Jim Higgins writes off Cliff’s entire life as a failure. Since he invokes my ‘phenomenal memory’, I might mention that on Saturday, 11 October 1997, at 6.00 p.m. in the urinal of the Calthorpe Arms, Jim told me he had not read anything published by the Socialist Workers Party since 1980. So perhaps he isn’t the best qualified of judges. I’ve said what I had to say about the events of 1973–75 in a previous issue of Revolutionary History (Volume 7, no 1, pp200–3) and I won’t repeat myself. Personally, I always found Jim Higgins an amiable and amusing individual, and I should be quite happy to let bygones be bygones. But since he insists on scratching at the wound, let me say that the real difference between Cliff and Higgins is as follows: if Cliff had lost the 1975 faction fight, he would have got on with rebuilding what was left of his organisation; he would certainly not have spent the next 25 years writing articles about how badly he had been treated.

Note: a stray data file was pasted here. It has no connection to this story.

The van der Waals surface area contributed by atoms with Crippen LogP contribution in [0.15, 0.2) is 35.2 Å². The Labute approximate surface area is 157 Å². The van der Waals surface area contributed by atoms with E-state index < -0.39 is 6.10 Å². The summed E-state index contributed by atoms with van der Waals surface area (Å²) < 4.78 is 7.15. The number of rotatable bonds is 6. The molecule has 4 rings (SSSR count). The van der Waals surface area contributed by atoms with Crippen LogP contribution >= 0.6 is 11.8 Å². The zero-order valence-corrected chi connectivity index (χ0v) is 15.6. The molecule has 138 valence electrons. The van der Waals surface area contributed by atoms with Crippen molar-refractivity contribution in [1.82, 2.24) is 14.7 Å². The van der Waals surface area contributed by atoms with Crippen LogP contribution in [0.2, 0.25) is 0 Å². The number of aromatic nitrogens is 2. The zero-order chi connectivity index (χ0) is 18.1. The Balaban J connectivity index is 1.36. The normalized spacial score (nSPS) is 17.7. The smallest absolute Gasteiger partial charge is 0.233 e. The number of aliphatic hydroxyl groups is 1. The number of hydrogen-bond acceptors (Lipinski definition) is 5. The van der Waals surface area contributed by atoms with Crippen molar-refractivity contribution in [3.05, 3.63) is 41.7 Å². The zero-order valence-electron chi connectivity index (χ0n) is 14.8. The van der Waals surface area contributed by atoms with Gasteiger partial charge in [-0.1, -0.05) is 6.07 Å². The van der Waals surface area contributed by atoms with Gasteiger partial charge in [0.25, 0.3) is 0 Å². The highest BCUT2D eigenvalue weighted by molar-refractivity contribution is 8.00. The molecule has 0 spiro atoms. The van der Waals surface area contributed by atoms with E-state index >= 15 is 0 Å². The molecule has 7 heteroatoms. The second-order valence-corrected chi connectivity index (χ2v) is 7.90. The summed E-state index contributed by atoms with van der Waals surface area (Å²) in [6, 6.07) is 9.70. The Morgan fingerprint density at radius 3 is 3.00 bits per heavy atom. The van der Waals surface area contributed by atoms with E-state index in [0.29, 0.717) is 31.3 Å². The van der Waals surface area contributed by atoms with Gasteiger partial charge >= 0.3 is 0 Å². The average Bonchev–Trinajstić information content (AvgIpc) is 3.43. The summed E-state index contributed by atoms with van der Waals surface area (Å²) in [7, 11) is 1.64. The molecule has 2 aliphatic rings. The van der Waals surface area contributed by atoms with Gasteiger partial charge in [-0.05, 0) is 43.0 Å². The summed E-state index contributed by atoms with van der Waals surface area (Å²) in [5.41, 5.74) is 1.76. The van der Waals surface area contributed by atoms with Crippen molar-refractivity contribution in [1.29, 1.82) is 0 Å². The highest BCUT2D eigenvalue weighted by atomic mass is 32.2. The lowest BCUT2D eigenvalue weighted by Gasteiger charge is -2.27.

I don’t intend to list all of Cliff’s achievements here. Let me just mention two, which possibly outweigh the various alleged tactical misjudgements which Ted Crawford so painstakingly lists. Firstly, the Anti-Nazi League. As one who was politically active in the 1970s, I am quite convinced that this was the one time at which we did make a major impact on mainstream politics. After all, in many European countries the far right has grown much bigger than it ever did in Britain. If we don’t attribute this to the natural tolerance of the British racial character, then it can only be explained by the fact that the Nazis here were confronted, physically and politically. Sadly, the revolutionary left in France in the early 1980s did not do this, and Le Pen became a permanent fixture on the political stage. Of course, Cliff personally did not launch Rock Against Racism – but those who did, notably Roger Huddle and Dave Widgery, always acknowledged their debt to Cliff. (For the record, the ANL was not a ‘Popular Front’; a Popular Front is an alliance with the political representatives of sections of the bourgeoisie, for example, the French Radical Party. I think one student Conservative Association affiliated to the ANL, but otherwise there was no representation of bourgeois parties. Of course it wasn’t a classic united front either, it was a genuine innovation.)